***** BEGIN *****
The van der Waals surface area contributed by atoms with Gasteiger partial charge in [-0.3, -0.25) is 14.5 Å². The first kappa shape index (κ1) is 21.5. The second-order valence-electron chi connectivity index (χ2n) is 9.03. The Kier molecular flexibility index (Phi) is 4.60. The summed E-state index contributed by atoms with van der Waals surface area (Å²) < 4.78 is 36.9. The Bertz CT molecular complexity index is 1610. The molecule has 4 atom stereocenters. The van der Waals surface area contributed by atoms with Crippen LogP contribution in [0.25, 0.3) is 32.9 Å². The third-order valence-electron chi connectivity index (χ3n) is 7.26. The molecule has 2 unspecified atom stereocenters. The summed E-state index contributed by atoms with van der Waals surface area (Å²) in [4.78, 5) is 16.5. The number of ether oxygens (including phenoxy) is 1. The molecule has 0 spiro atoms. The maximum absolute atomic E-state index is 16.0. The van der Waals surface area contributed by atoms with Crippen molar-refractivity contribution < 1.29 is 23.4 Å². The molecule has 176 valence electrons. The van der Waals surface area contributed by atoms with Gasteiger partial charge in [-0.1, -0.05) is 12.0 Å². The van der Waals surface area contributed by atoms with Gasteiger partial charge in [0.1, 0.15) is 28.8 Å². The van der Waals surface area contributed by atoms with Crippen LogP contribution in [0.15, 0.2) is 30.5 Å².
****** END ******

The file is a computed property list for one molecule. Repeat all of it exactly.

The van der Waals surface area contributed by atoms with Gasteiger partial charge in [-0.3, -0.25) is 14.5 Å². The first kappa shape index (κ1) is 21.5. The second-order valence-electron chi connectivity index (χ2n) is 9.03. The Kier molecular flexibility index (Phi) is 4.60. The summed E-state index contributed by atoms with van der Waals surface area (Å²) < 4.78 is 36.9. The Bertz CT molecular complexity index is 1610. The molecule has 4 atom stereocenters. The van der Waals surface area contributed by atoms with Crippen LogP contribution in [0.25, 0.3) is 32.9 Å². The third-order valence-electron chi connectivity index (χ3n) is 7.26. The molecule has 2 unspecified atom stereocenters. The summed E-state index contributed by atoms with van der Waals surface area (Å²) in [4.78, 5) is 16.5. The number of ether oxygens (including phenoxy) is 1. The molecule has 0 spiro atoms. The maximum absolute atomic E-state index is 16.0. The van der Waals surface area contributed by atoms with Crippen molar-refractivity contribution < 1.29 is 23.4 Å². The molecule has 176 valence electrons. The van der Waals surface area contributed by atoms with Gasteiger partial charge in [-0.1, -0.05) is 12.0 Å². The van der Waals surface area contributed by atoms with Gasteiger partial charge in [0.1, 0.15) is 28.8 Å². The van der Waals surface area contributed by atoms with Crippen LogP contribution in [0.15, 0.2) is 30.5 Å².